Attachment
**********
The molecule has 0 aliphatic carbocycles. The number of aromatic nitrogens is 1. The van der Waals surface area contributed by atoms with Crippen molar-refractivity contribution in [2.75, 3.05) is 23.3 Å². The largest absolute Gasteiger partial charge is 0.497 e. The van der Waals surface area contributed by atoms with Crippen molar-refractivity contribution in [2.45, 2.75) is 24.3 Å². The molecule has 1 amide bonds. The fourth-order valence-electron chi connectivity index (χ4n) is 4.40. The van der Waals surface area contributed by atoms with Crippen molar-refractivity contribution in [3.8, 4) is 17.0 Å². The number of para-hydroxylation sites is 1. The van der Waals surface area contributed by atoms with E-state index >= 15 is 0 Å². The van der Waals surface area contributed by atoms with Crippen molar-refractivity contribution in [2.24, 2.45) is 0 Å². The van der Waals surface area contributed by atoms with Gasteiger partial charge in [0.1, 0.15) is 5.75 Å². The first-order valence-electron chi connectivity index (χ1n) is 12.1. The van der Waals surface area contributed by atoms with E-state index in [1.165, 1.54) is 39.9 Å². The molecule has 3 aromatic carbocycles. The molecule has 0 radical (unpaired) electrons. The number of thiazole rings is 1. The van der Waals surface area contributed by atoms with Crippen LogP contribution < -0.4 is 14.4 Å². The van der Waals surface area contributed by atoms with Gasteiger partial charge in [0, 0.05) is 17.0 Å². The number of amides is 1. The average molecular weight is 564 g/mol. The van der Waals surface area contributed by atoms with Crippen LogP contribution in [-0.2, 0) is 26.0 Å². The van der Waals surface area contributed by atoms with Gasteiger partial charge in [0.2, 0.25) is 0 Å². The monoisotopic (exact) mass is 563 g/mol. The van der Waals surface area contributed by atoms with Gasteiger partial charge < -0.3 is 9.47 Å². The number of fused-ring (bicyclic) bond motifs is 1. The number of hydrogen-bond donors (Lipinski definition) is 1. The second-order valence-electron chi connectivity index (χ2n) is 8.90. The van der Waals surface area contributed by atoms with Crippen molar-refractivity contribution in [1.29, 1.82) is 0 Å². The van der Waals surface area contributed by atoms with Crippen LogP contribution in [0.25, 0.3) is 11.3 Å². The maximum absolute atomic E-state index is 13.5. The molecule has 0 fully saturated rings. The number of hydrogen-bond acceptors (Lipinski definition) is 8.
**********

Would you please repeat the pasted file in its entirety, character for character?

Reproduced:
The molecule has 0 aliphatic carbocycles. The number of aromatic nitrogens is 1. The van der Waals surface area contributed by atoms with Crippen molar-refractivity contribution in [2.75, 3.05) is 23.3 Å². The largest absolute Gasteiger partial charge is 0.497 e. The van der Waals surface area contributed by atoms with Crippen molar-refractivity contribution in [2.45, 2.75) is 24.3 Å². The molecule has 1 amide bonds. The fourth-order valence-electron chi connectivity index (χ4n) is 4.40. The van der Waals surface area contributed by atoms with Crippen molar-refractivity contribution in [3.8, 4) is 17.0 Å². The number of para-hydroxylation sites is 1. The van der Waals surface area contributed by atoms with E-state index >= 15 is 0 Å². The van der Waals surface area contributed by atoms with Crippen molar-refractivity contribution in [2.24, 2.45) is 0 Å². The van der Waals surface area contributed by atoms with Gasteiger partial charge in [0.1, 0.15) is 5.75 Å². The first-order valence-electron chi connectivity index (χ1n) is 12.1. The van der Waals surface area contributed by atoms with E-state index in [1.165, 1.54) is 39.9 Å². The molecule has 3 aromatic carbocycles. The molecule has 0 radical (unpaired) electrons. The number of thiazole rings is 1. The van der Waals surface area contributed by atoms with Crippen LogP contribution < -0.4 is 14.4 Å². The van der Waals surface area contributed by atoms with Gasteiger partial charge in [0, 0.05) is 17.0 Å². The number of amides is 1. The average molecular weight is 564 g/mol. The van der Waals surface area contributed by atoms with Crippen LogP contribution in [-0.2, 0) is 26.0 Å². The van der Waals surface area contributed by atoms with Gasteiger partial charge in [0.2, 0.25) is 0 Å². The monoisotopic (exact) mass is 563 g/mol. The van der Waals surface area contributed by atoms with Gasteiger partial charge < -0.3 is 9.47 Å². The number of fused-ring (bicyclic) bond motifs is 1. The number of hydrogen-bond donors (Lipinski definition) is 1. The second-order valence-electron chi connectivity index (χ2n) is 8.90. The van der Waals surface area contributed by atoms with Crippen molar-refractivity contribution in [1.29, 1.82) is 0 Å². The van der Waals surface area contributed by atoms with Crippen LogP contribution in [0.25, 0.3) is 11.3 Å². The maximum absolute atomic E-state index is 13.5. The molecule has 0 fully saturated rings. The number of hydrogen-bond acceptors (Lipinski definition) is 8.